HISTORICAL GREEK COINSinscription on No. 35, written at greater lengththan on any of the other coins, gives us the king'sname. The omission of the nun must be put downto the unfamiliarity of the engraver with thisGreek name in its Phoenician transliteration.During a brief period in the first half of thefourth century, the Athenian commander Chabriascontrolled Cypriote affairs. It is to this period,then, that the short reign of .Demonicus must beassigned. It follows that he was king of Citiumin what was strictly the fifth year of the reign ofMelekiathon, the Phoenician ruler whom he oustedfor the time from his throne. Inscriptions areextant dated in the second, third, fourth, and sixthyears of Melekiathon ;bearing the date of his fifth year.than a coincidence ?but there are none knownIs this no more36. Obv. Boeotian shield.EPAMINONDAScirca 379-362 B.C.Rev. EPA Ml (AM corrected from PA). Kraterwith fluted pattern on shoulder ;rosette.above,British Museum. Silver Aeginetic Stater, 12-21 grammes. B. V. Head,Coinage ofBoeotia, PI. xii. 2 ;B. M. C. Central Qreece, PL xv. 4.Head dates the series of coins to which thisspecimen belongs to about 379-338 B.C., the initialdate being given by the expulsion of the Laconisingparty from Thebes by Pelopidas, and the evacua-69


HISTORICAL GREEK COINStion of the Kadmeia by the Spartan garrison.Theleague, which had been dissolved after the peace ofAntalcidas, was now revived in all its strength.A series of coins was issued uniform in type, anddiffering only in the name of the person responsibleto the league for the coinage, and in a varyingsymbol which usually accompanies the main type.No ethnic adjective is inscribed on the coins, savein the case of a series issued, according to Head,by the separatist party at Orchomenus. Theselatter are inscribed EPXO, in addition to bearinga magistrate's name. All the others, there can beno doubt, were issued at the leading city of theconfederation, Thebes.We note the following names as occurring oncoins of this series: l'AyXa'Ami . . ., 'ATToX . .., 'A/3/ca .Aat/z . . ., Aa/xo/cX . .Auo *E7ra/u .Faar ..,'AptKXeetr KXetrHei/o . . ., 'OXv/u, .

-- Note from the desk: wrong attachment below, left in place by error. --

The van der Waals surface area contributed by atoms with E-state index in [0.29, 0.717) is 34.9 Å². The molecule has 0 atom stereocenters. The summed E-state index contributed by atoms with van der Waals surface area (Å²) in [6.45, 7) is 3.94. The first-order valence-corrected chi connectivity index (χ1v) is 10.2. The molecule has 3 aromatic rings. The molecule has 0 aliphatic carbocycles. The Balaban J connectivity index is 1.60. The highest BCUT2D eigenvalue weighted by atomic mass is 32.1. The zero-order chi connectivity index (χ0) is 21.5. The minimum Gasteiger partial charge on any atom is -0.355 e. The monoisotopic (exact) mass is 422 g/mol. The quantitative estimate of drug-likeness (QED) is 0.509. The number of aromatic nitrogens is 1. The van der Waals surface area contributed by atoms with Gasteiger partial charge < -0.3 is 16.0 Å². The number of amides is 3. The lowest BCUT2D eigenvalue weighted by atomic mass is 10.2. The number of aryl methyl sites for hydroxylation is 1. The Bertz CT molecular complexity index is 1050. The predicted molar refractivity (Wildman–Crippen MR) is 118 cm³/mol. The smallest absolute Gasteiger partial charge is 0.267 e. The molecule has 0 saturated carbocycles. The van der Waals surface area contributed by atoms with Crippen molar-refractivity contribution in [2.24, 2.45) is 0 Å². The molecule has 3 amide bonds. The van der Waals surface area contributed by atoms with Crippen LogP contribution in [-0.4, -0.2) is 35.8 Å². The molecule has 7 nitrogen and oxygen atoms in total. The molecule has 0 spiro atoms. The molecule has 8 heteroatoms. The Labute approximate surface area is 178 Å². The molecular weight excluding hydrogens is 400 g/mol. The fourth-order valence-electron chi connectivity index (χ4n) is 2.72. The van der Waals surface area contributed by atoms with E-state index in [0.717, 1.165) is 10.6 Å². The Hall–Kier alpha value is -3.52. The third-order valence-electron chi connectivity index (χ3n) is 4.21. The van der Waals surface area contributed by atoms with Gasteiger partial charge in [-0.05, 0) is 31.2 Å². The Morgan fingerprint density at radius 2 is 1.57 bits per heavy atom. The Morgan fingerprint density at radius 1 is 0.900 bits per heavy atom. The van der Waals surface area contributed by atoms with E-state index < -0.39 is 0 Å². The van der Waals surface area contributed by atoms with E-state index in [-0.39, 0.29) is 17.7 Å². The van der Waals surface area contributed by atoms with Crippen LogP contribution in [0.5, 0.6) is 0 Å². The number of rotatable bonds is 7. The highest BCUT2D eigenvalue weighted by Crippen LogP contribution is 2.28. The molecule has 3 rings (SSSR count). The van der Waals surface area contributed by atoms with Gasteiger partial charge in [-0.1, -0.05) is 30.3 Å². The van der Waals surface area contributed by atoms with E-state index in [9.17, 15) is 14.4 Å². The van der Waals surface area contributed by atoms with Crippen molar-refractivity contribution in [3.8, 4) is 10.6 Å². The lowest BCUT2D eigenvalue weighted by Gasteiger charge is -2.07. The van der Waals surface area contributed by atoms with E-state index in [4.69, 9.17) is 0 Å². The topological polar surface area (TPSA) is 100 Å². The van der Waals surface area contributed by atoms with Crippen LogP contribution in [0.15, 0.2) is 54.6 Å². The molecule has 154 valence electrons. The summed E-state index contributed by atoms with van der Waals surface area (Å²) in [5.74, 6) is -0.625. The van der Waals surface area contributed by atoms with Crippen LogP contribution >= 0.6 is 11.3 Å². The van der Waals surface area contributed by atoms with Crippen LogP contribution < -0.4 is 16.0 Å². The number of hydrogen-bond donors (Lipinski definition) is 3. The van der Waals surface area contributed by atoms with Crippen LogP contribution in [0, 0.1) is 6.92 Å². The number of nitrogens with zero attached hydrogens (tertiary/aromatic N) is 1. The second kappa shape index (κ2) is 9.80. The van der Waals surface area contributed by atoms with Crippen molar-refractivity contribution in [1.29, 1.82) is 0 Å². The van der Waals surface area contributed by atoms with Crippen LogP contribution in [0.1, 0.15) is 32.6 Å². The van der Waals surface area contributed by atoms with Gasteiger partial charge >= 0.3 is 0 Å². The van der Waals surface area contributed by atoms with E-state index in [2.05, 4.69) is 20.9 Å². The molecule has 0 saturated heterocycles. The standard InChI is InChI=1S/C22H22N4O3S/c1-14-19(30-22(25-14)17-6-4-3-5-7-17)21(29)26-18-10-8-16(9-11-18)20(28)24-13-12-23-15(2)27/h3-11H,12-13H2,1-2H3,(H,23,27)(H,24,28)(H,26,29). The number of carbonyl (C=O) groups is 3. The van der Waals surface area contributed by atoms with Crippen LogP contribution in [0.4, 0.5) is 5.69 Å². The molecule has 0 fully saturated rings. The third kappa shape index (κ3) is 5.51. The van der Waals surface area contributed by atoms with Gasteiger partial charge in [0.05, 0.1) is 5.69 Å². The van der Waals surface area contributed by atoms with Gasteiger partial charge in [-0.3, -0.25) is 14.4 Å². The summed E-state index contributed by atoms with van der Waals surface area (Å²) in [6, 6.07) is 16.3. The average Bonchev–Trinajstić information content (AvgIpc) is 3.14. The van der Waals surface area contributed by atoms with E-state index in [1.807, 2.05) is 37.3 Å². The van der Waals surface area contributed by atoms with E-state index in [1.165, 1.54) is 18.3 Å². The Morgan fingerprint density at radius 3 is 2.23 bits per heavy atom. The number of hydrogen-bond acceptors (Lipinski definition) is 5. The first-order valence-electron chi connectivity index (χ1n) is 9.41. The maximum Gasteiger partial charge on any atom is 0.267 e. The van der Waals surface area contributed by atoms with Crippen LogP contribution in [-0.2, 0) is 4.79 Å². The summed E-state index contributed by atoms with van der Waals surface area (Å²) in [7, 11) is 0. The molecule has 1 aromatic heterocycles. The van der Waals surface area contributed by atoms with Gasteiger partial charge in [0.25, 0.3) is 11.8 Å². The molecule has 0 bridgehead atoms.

HISTOEICAL GREEK COINScleidas, Theopompus, 1 Ismenias, Androcleidas, 2 whoall belong to the same party. Further, among theBoeotarchs of 366-365 B.C.,3we find a Tt/i[a/(?)],and in 364-363 B.C. 4 Asopodorus and Diogiton. 5Another important statesman whose name appearson the coins is Euares, known from a Delphianinscription. 6There is thus considerable probabilitythat these coins are signed by prominent membersof the Boeotian government and the presumption;amounts almost to a certainty that we have, in No.36, a coin issued by the authority of the greatEpaminondas himself in one of the years between379 and 362. It must be admitted as curious thatPelopidas, who was Boeotarch continuously from378-364, is not represented on the coins. Possiblythe superintendence of the coinage devolved on theholder of some particular office in the college ofBoeotarchs, an office which Pelopidas may neverhave filled.The Boeotian shield (which derives its shapefrom the Mycenaean 7 ) is the commonest of allThe krater on the reverse isBoeotian coin-types.also common in this district of Greece. It isevidently meant to be of metal, and isof the form1The coin with Qeoir (not a misreading of Oeoy) is published byProkesch-Osten, Inedita, 1859, p. 16.2 Plut., Pelop., 6-8.8 /.(?., vii. 2407 ; Dittenberger, Syll. y , 99. The restoration is uncertain ;Pococke's wretched copy, on which the text depends, has TIMOM>'Possibly Pococke's OIONOS represents ILoQluvos.* /. G., vii. 2408 ; Michel, Peeueil, 218.5 A Diogiton was also in command of the Theban army in thecampaign in which Alexander of Pherae was crushed (Plut., Pelop., 35).6See B. G. H., 1896, p. 551, and 1898, p. 577.7A. J. Evans, Journ. Hellen. Stud., xiii. (1893), p. 214. 71